Fact Check

Bicycle Pump Death

A purported thrill in Thailand, pumping air into the rectum with a bicycle pump to get high, was said to be claiming victims at an alarming rate.

Published March 17, 2000

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A 13-year-old boy in Thailand died from pumping air up his rectum to get high.
What's True

A Thai teenager died from a punctured intestine brought about by compressed air being forced into his rectum.

What's False

The death was not part of a "fad" for getting high, but rather the result of a prank perpetrated upon the victim by others that went wrong.

Originally making the cyberspace rounds in mid-1997, a fancifully-embellished cautionary tale has been enshrined as one of the Internet's "Darwin Awards." Though the story was often identified as an article from the 15 August 1993 Japan Times, we found no evidence that news outlet ever published it:

"The government must crack down on this disgusting craze of Pumping", a spokesman for the Nakhon Ratchasima hospital told reporters. "If this perversion catches on, it will destroy the cream of Thailand's manhood."

He was speaking after the remains of 13-year-old Charnchai Puanmuangpak had been rushed into the hospital's emergency room.

"Most 'Pumpers' use a standard bicycle pump," he explained, "inserting the nozzle far up their rectum, giving themselves a rush of air, creating a momentary high. This act is a sin against God."

Charnchai took it further still. He started using a two-cylinder foot pump, but even that wasn't exciting enough for him, and he boasted to friends that he was going to try the compressed air hose at a nearby gasoline station. They dared him to do it so, under cover of darkness, he snuck in.

Not realising how powerful the machine was, he inserted the tube deep into his rectum, and placed a coin in the slot. As a result, he died virtually instantly, but passers by are still in shock. One woman thought she was watching a twilight firework display, and started clapping.

"We still haven't located all of him," say the police authorities. "When that quantity of air interacted with the gas in his system, he nearly exploded. It was like an atom bomb went off or something."

"Pumping is the devil's pastime, and we must all say no to Satan," Ratchasima concluded. "Inflate your tires by all means, but then hide your bicycle pump where it cannot tempt you."

As humorous as this bit of scarelore was, it fell down upon closer examination for multiple reasons:

  • The remains of someone blown to smithereens ("we still haven't located all of him") would not have been "rushed into the hospital's emergency room."
  • The person identified in the first paragraph as "a spokesman for the Nakhon Ratchasima hospital" is by the final paragraph identified as "Ratchasima." (Nakhon Ratchasima is a province in Thailand.)
  • Real spokespeople have names. Quotes from such people used in journalism typically provide both the person's name and the name of the entity he speaks on behalf of. Silly stories dressed up to look like actual newspaper articles often attempt to pass off laundry lists of specious quotes by attributing them to an unnamed "spokesman for ..."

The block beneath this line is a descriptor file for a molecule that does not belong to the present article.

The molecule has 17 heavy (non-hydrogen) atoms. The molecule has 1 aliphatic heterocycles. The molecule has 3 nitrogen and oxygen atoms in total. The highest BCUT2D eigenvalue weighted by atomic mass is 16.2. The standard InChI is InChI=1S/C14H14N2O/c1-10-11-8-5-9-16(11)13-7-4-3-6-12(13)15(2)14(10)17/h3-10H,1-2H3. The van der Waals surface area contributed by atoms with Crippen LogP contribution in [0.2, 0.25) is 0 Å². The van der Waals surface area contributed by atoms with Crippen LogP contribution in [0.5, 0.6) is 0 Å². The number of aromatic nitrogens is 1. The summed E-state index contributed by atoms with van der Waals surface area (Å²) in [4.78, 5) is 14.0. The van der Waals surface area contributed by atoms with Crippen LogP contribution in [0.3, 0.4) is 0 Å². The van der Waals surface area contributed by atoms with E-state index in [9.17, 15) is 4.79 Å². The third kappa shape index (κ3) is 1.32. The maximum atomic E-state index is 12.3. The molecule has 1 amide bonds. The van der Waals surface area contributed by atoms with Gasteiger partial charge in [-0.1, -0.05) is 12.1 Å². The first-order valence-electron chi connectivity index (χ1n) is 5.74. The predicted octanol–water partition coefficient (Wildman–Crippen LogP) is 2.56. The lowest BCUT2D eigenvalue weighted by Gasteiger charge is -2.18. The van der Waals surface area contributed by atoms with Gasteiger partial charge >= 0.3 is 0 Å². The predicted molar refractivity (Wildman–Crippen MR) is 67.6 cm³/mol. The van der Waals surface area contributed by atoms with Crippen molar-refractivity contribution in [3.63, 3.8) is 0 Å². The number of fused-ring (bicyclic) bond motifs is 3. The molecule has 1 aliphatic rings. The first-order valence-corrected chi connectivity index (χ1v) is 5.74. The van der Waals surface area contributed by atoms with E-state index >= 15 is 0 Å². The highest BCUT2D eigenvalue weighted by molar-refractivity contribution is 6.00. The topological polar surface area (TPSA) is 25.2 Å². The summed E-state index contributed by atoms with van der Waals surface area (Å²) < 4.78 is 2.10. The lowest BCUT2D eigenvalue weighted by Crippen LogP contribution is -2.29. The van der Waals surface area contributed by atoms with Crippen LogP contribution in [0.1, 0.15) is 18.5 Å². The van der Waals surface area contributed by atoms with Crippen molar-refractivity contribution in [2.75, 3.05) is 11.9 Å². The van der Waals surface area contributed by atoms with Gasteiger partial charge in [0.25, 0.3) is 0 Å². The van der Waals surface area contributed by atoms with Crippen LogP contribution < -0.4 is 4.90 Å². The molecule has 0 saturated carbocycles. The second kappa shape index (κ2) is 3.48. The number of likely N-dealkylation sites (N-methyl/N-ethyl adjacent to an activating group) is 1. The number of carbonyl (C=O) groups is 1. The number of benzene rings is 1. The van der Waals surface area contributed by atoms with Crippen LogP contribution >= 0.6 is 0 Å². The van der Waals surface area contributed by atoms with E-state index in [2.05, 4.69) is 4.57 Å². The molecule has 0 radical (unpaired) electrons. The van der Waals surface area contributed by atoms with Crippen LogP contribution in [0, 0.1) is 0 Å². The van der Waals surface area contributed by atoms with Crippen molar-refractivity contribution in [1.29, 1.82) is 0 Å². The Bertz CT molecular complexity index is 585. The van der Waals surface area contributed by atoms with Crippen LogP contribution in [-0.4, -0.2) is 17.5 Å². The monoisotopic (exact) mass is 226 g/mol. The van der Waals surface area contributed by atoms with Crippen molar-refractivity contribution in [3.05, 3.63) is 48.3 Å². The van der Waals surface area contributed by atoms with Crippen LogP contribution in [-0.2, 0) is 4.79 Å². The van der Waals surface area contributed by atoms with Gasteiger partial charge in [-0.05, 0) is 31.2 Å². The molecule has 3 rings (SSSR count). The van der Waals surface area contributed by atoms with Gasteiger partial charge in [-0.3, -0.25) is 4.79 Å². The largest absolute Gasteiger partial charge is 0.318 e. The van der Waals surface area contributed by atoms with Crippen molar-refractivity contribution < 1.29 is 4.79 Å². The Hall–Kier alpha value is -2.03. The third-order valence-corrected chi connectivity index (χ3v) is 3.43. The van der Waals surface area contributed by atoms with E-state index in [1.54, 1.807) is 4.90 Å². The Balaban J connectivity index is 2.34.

• "Police authorities" don't give out quotes; people who work for the police do. Again, quotes in credible news stories are generally attributed to named people: "'We still haven't located all of him,' say the police authorities" is a fairly reliable sign that you're dealing with a put on.
  • Thai culture is mainly non-theist; a spokesman throwing about terms such as "God" and "the devil" and "sin" would be out of place, to say the least.

The tone of indignant moral outrage is common to such offerings; it works to highlight the humor of the situation as we find ourselves laughing even as the ubiquitous cartoonish "spokesman" heatedly expounds upon the latest threat to Society. We're also captured by the obligatory mental picture of the lad's inglorious yet pyrotechnic end. ("One woman thought she was watching a twilight firework display, and started clapping.")

As unbelievable as this story is, it appears to be a fanciful embellishment of the 1993 death of Charnchai Puanmuangpak of Thailand. Though the 13-year-old did die from a punctured intestine brought about by compressed air being forced into his rectum, he was killed by others; there was no element of a death brought about by self-gratification gone wrong.

The real Charnchai Puanmuangpak died when two of his 15-year-old co-workers at the gas station carried a prank too far. These older lads were in the habit of turning the compressed air upon Charnchai when they found him napping. Finding him deeply asleep, this time they inserted the nozzle into his bum. The boy died before reaching the hospital, and the two lads who inserted the hose were charged with carelessness resulting in death.

A similar act of battery carried out upon a 13-year-old boy in Dezhou city (Shandong province), China, on 30 June 2012 left the unfortunate teen barely clinging to life. Two of Du Chuanwang's co-workers at the gas station where they all worked inserted the nozzle of an air pump hose into the youngster's anus then blew air through it, in the process damaging Du's liver, kidneys, and stomach and causing massive bleeding within the abdomen. Following a charity appeal, the boy was moved from a local hospital (Xiajin County People's Hospital) to the far better equipped Bayi Children's Hospital in Beijing.


Glaister, Dan.   "Jackdaw."     The Guardian.   13 October 1995   (p. 17).

Qingyun, Wang.   "Boy Injured by Air Pump in Serious Condition."     China Daily.   13 July 2012.

Reuters.   "Teens Kill Co-Worker with Air Blast."     13 August 1993.

David Mikkelson founded the site now known as snopes.com back in 1994.

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